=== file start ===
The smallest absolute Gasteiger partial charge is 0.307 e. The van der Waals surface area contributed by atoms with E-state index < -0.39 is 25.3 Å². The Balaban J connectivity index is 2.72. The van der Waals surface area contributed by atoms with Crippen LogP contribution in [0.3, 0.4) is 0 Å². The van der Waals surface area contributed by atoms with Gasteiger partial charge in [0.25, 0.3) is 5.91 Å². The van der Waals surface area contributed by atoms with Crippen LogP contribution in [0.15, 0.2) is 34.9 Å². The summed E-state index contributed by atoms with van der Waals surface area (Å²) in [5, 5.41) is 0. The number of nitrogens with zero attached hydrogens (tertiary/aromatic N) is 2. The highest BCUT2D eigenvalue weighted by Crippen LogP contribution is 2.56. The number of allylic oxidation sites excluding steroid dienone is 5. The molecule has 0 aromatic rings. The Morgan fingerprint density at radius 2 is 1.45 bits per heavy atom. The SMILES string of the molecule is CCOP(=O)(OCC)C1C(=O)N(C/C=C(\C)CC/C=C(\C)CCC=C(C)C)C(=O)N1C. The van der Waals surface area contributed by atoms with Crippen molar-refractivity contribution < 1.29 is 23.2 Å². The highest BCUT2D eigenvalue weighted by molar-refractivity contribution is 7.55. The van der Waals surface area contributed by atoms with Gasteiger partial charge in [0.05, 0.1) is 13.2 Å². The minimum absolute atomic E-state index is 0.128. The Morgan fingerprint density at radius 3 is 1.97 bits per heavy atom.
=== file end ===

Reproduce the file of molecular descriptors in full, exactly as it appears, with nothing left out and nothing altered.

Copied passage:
The smallest absolute Gasteiger partial charge is 0.307 e. The van der Waals surface area contributed by atoms with E-state index < -0.39 is 25.3 Å². The Balaban J connectivity index is 2.72. The van der Waals surface area contributed by atoms with Crippen LogP contribution in [0.3, 0.4) is 0 Å². The van der Waals surface area contributed by atoms with Gasteiger partial charge in [0.25, 0.3) is 5.91 Å². The van der Waals surface area contributed by atoms with Crippen LogP contribution in [0.15, 0.2) is 34.9 Å². The summed E-state index contributed by atoms with van der Waals surface area (Å²) in [5, 5.41) is 0. The number of nitrogens with zero attached hydrogens (tertiary/aromatic N) is 2. The highest BCUT2D eigenvalue weighted by Crippen LogP contribution is 2.56. The number of allylic oxidation sites excluding steroid dienone is 5. The molecule has 0 aromatic rings. The Morgan fingerprint density at radius 2 is 1.45 bits per heavy atom. The SMILES string of the molecule is CCOP(=O)(OCC)C1C(=O)N(C/C=C(\C)CC/C=C(\C)CCC=C(C)C)C(=O)N1C. The van der Waals surface area contributed by atoms with Crippen molar-refractivity contribution < 1.29 is 23.2 Å². The highest BCUT2D eigenvalue weighted by molar-refractivity contribution is 7.55. The van der Waals surface area contributed by atoms with Gasteiger partial charge in [0.05, 0.1) is 13.2 Å². The minimum absolute atomic E-state index is 0.128. The Morgan fingerprint density at radius 3 is 1.97 bits per heavy atom.